client enters its login name and so forth. Important files where all protocols are declared is called /etc/protocols,
lowest layers looks at data and knows that those bytes being number 6 are on TCP protocol, etc. Then ports are
defined in a file called /etc/services which is a part of application layer. If data comes with order to open
port 25 (which is smtp or simple mail transport protocol) it knows which application to open for e-mail (sendmail).
an example few entries in /etc/protocols file
ip 0 IP # internet protocol, pseudo protocol number icmp 1 ICMP # internet control message protocol igmp 2 IGMP # internet group management protocol ggp 3 GGP # gateway-gateway protocol tcp 6 TCP # transmission control protocol pup 12 PUP # PARC universal packet protocol udp 17 UDP # user datagram protocol
an example of few entries in /etc/services file
echo 7/tcp echo 7/udp netstat 15/tcp ftp 21/tcp telnet 23/tcp smtp 25/tcp mail time 37/tcp timserver time 37/udp timserver name 42/tcp nameserver whois 43/tcp nicnameback to top
To configure a host to run TCP/IP you will need the following information. Every host must have a unique IP address and hostname. If you are planning your LAN to be on Internet then you need to fill out an application with NIC (or whoever provides it) and you can buy true Internet network license for your LAN. Class C are cheapest and upto 255 hosts can be configured with IP supplied (price is still not less than $10,000). Depending on the networking consider following:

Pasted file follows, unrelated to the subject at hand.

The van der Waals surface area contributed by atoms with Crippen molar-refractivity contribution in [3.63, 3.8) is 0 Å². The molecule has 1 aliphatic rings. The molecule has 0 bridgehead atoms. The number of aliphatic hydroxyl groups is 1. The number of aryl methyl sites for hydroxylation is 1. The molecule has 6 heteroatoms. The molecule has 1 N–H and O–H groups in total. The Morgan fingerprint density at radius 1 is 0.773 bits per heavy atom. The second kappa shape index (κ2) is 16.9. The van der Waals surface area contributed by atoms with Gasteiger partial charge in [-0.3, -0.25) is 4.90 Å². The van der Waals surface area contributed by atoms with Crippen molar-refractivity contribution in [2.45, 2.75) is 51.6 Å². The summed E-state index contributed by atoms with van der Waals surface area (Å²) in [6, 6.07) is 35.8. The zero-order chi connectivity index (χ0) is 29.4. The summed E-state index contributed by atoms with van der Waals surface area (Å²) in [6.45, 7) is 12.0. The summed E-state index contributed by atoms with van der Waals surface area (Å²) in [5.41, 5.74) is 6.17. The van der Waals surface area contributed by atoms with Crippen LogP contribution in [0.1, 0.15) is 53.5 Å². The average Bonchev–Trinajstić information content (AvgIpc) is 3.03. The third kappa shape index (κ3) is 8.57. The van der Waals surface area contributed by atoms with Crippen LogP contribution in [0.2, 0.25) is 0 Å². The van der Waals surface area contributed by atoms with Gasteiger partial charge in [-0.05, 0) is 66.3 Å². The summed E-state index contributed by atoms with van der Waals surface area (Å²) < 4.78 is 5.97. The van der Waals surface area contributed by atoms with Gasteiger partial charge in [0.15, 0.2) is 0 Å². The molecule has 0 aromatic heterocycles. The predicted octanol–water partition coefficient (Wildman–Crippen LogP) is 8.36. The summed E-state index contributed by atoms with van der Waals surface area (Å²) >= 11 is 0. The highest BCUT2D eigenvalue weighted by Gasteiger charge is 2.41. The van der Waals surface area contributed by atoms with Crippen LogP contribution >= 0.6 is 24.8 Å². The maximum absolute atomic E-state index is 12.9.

You will also need to make sure that TCP/IP is installed in kernel of your system. Although everything can be done from command line but I recommend using system administration utility for TCP/IP configuration. Using System admin utility to configure system can assure a correct configuration.
A configprogram is used to build an operational Unix kernel (for example Sco's netconfig).
RIP Routing information protocol and DNS domain name server are started by daemons at system startup. RIP uses routed and DNS uses named daemon. Check your /etc/rc.local or /sbin/rc.* files or your startup files in init.d directory for more information. Internet daemon inetd is also started from bootup and it reads configuration file /etc/inetd.conf. Example inetd.conf file
ftp stream tcp nowait root /usr/local/etc/ftpd ftpd telnet stream tcp nowait root /usr/etc/in.telnetd in.telnetd name dgram udp wait root /usr/etc/in.tnamed in.tnamed # Shell, login, exec, comsat and talk are BSD protocols. shell stream tcp nowait root /usr/etc/in.rshd in.rshd